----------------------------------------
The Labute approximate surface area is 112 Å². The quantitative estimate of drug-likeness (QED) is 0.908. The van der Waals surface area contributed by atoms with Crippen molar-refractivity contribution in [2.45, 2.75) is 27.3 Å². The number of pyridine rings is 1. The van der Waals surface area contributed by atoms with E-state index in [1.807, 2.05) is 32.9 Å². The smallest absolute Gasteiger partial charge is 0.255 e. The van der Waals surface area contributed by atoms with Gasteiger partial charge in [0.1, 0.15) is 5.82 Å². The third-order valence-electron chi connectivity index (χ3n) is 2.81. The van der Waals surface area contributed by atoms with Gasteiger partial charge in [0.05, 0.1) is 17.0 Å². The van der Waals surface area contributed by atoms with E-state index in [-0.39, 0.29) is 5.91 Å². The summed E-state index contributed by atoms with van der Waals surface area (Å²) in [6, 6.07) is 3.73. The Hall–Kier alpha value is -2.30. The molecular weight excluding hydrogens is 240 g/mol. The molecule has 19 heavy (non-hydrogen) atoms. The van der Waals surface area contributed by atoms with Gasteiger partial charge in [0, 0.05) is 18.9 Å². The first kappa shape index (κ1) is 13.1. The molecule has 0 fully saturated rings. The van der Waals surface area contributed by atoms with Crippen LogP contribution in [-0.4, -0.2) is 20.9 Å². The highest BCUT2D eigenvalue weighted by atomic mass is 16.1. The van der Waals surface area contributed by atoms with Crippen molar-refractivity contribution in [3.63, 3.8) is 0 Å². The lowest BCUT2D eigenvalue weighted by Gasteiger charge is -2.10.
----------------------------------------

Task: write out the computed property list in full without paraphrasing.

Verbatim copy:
The Labute approximate surface area is 112 Å². The quantitative estimate of drug-likeness (QED) is 0.908. The van der Waals surface area contributed by atoms with Crippen molar-refractivity contribution in [2.45, 2.75) is 27.3 Å². The number of pyridine rings is 1. The van der Waals surface area contributed by atoms with E-state index in [1.807, 2.05) is 32.9 Å². The smallest absolute Gasteiger partial charge is 0.255 e. The van der Waals surface area contributed by atoms with Gasteiger partial charge in [0.1, 0.15) is 5.82 Å². The third-order valence-electron chi connectivity index (χ3n) is 2.81. The van der Waals surface area contributed by atoms with Gasteiger partial charge in [0.05, 0.1) is 17.0 Å². The van der Waals surface area contributed by atoms with E-state index in [-0.39, 0.29) is 5.91 Å². The summed E-state index contributed by atoms with van der Waals surface area (Å²) in [6, 6.07) is 3.73. The Hall–Kier alpha value is -2.30. The molecular weight excluding hydrogens is 240 g/mol. The molecule has 19 heavy (non-hydrogen) atoms. The van der Waals surface area contributed by atoms with Gasteiger partial charge in [0, 0.05) is 18.9 Å². The first kappa shape index (κ1) is 13.1. The molecule has 0 fully saturated rings. The van der Waals surface area contributed by atoms with Crippen LogP contribution in [-0.4, -0.2) is 20.9 Å². The highest BCUT2D eigenvalue weighted by atomic mass is 16.1. The van der Waals surface area contributed by atoms with Crippen molar-refractivity contribution in [3.63, 3.8) is 0 Å². The lowest BCUT2D eigenvalue weighted by Gasteiger charge is -2.10.